Hostile peer review

From The Embassy of Good Science

Hostile peer review

What is this about?

Peer review is an important part of the scientific process. Scientists usually value peer work honesty and benevolence, but sometimes, for different reasons, reviewers take a different approach. They can be offensive or insulting, and such reviews are then considered hostile reviews.

Why is this important?

Peer review comments offer a space for growth, improvement of articles and increase the quality of reporting.[1] Constrictive criticism is one of the most valuable qualities of a good review. However, when they are hostile they don’t provide adequate feedback. This way, a researcher misses out on the opportunity to improve work.[2] Moreover, this type of review often has a negative impact on self-esteem, especially for young and inexperienced researchers.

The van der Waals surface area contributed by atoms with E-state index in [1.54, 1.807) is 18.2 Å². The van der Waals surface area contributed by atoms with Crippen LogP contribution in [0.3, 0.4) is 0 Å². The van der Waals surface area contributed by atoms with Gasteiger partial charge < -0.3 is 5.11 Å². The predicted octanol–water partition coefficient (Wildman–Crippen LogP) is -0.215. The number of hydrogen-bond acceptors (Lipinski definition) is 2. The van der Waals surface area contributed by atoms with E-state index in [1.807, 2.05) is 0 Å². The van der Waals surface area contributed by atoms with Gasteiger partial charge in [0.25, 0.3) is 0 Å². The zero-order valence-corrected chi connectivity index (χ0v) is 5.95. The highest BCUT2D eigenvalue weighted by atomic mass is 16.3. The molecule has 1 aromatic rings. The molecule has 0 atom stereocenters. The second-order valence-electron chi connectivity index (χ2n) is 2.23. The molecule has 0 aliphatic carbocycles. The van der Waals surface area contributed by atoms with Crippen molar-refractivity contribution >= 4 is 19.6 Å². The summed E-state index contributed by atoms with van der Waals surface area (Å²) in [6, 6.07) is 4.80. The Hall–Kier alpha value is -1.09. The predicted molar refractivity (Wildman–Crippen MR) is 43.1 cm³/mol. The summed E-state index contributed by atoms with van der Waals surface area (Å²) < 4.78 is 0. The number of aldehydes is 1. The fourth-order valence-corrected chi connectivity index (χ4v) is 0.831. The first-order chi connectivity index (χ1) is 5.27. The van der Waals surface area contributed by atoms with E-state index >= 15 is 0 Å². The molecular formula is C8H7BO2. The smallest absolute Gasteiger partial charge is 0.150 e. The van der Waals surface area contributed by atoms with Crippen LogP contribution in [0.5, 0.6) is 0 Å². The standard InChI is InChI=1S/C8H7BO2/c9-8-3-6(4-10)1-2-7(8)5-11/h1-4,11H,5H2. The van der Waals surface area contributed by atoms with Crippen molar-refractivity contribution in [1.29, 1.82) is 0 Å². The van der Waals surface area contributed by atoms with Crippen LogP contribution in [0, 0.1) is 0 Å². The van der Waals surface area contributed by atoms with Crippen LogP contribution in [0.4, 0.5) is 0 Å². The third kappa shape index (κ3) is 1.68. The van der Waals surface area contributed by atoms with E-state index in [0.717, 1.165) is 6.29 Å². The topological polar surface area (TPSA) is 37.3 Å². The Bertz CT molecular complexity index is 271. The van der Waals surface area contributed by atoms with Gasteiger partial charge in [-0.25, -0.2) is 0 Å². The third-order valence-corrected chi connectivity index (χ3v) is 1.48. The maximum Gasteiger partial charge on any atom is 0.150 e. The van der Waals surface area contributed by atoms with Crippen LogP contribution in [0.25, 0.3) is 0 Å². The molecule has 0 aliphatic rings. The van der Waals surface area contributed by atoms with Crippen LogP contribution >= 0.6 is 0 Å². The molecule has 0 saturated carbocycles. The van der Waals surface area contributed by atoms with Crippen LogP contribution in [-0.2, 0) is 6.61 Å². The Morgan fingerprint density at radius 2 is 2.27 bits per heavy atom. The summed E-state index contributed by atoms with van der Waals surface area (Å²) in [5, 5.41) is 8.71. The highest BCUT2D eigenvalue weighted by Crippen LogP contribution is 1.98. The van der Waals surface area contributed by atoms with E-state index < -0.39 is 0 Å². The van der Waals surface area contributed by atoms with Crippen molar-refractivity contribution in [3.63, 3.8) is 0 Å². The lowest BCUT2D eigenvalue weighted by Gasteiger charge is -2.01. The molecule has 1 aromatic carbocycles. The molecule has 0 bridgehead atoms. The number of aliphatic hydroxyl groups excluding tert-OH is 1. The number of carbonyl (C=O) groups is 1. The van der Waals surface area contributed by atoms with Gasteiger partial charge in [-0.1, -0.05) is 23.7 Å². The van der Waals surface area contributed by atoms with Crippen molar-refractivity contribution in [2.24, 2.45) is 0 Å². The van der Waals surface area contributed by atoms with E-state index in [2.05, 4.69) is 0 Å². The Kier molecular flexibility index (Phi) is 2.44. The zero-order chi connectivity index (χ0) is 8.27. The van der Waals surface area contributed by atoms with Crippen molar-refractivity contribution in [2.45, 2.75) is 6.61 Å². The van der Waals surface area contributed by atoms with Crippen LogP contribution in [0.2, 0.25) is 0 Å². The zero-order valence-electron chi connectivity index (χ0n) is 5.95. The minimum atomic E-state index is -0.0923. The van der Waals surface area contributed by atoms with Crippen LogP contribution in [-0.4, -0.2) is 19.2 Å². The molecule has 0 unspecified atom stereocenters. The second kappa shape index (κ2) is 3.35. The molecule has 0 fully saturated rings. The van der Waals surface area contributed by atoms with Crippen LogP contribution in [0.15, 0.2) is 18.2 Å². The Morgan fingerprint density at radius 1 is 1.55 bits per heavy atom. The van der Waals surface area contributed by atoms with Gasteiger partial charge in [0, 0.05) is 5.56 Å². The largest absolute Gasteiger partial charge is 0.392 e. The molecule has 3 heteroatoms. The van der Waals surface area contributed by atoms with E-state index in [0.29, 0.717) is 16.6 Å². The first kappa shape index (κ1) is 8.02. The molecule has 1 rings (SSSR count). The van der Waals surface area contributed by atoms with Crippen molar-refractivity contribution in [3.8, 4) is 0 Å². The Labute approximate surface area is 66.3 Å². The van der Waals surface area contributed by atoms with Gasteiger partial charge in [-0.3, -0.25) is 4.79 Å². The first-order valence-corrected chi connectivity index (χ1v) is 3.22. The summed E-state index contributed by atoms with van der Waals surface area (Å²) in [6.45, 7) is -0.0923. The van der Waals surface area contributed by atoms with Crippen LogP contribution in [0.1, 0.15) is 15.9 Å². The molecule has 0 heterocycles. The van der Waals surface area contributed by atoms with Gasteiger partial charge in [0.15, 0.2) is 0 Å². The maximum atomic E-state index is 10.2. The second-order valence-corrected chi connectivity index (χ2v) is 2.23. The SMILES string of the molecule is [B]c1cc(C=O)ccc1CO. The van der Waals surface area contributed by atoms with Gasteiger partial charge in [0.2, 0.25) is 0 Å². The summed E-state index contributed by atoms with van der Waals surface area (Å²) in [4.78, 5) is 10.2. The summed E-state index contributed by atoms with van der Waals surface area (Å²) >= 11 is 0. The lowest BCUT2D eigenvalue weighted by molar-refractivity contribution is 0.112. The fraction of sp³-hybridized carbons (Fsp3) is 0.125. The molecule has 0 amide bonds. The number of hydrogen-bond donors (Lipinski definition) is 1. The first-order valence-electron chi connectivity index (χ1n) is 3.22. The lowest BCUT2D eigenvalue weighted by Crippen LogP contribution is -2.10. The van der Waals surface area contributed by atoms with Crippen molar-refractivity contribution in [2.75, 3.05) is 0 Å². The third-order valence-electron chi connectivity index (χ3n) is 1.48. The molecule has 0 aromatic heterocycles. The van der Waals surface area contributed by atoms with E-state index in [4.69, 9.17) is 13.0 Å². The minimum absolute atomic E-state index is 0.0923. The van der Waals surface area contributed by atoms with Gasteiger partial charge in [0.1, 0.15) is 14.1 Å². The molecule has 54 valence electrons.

1. Manchikanti L, Kaye AD, Boswell MV, Hirsch JA. Medical journal peer review: process and bias. Pain Physician. 2015;18(1):E1-E14.
  2. Bad peer reviewers. Nature. 2001;413(6852):93.

For whom is this important?

What are the best practices?

It is difficult to cope with negative criticism, especially when it’s hostile in nature. Always keep in mind that any reviewer is a person, just like you.[1] Maybe they were burdened with work, maybe they had a bad day at the office. It is nothing personal, and can happen to anybody. Think of anything useful that you can take from such a review. Maybe there is advice hidden under that unnecessary criticism? Speak with your superior, talk to your mentor. If you both consider that the review is insulting, consider raising that topic with the editor.

  1. Kreiman J. On Peer Review: J Speech Lang Hear Res. 2016 Jun 1;59(3):480-3. doi: 10.1044/2016_JSLHR-S-16-0043.

Other information

Virtues & Values
Good Practices & Misconduct